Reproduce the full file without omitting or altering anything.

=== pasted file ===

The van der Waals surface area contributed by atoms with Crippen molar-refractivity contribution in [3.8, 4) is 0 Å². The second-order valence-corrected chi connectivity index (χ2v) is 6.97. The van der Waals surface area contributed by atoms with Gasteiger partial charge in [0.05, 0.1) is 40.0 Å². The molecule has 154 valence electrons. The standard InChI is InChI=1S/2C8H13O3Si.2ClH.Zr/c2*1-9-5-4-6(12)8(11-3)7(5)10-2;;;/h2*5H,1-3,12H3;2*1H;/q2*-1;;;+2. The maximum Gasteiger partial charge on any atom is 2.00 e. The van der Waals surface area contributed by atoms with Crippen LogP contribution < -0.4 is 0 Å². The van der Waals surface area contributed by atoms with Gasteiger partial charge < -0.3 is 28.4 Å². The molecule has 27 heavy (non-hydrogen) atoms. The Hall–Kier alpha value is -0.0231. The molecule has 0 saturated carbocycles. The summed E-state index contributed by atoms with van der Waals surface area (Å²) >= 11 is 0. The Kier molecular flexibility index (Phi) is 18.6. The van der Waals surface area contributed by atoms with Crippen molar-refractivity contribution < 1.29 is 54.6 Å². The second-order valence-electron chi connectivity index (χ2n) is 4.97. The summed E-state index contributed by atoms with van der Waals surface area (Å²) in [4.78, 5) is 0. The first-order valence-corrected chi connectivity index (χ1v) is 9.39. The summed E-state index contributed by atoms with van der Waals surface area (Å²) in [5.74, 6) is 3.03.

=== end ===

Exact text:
The van der Waals surface area contributed by atoms with Crippen molar-refractivity contribution in [3.8, 4) is 0 Å². The second-order valence-corrected chi connectivity index (χ2v) is 6.97. The van der Waals surface area contributed by atoms with Gasteiger partial charge in [0.05, 0.1) is 40.0 Å². The molecule has 154 valence electrons. The standard InChI is InChI=1S/2C8H13O3Si.2ClH.Zr/c2*1-9-5-4-6(12)8(11-3)7(5)10-2;;;/h2*5H,1-3,12H3;2*1H;/q2*-1;;;+2. The maximum Gasteiger partial charge on any atom is 2.00 e. The van der Waals surface area contributed by atoms with Crippen LogP contribution < -0.4 is 0 Å². The van der Waals surface area contributed by atoms with Gasteiger partial charge < -0.3 is 28.4 Å². The molecule has 27 heavy (non-hydrogen) atoms. The Hall–Kier alpha value is -0.0231. The molecule has 0 saturated carbocycles. The summed E-state index contributed by atoms with van der Waals surface area (Å²) >= 11 is 0. The Kier molecular flexibility index (Phi) is 18.6. The van der Waals surface area contributed by atoms with Crippen molar-refractivity contribution < 1.29 is 54.6 Å². The second-order valence-electron chi connectivity index (χ2n) is 4.97. The summed E-state index contributed by atoms with van der Waals surface area (Å²) in [4.78, 5) is 0. The first-order valence-corrected chi connectivity index (χ1v) is 9.39. The summed E-state index contributed by atoms with van der Waals surface area (Å²) in [5.74, 6) is 3.03.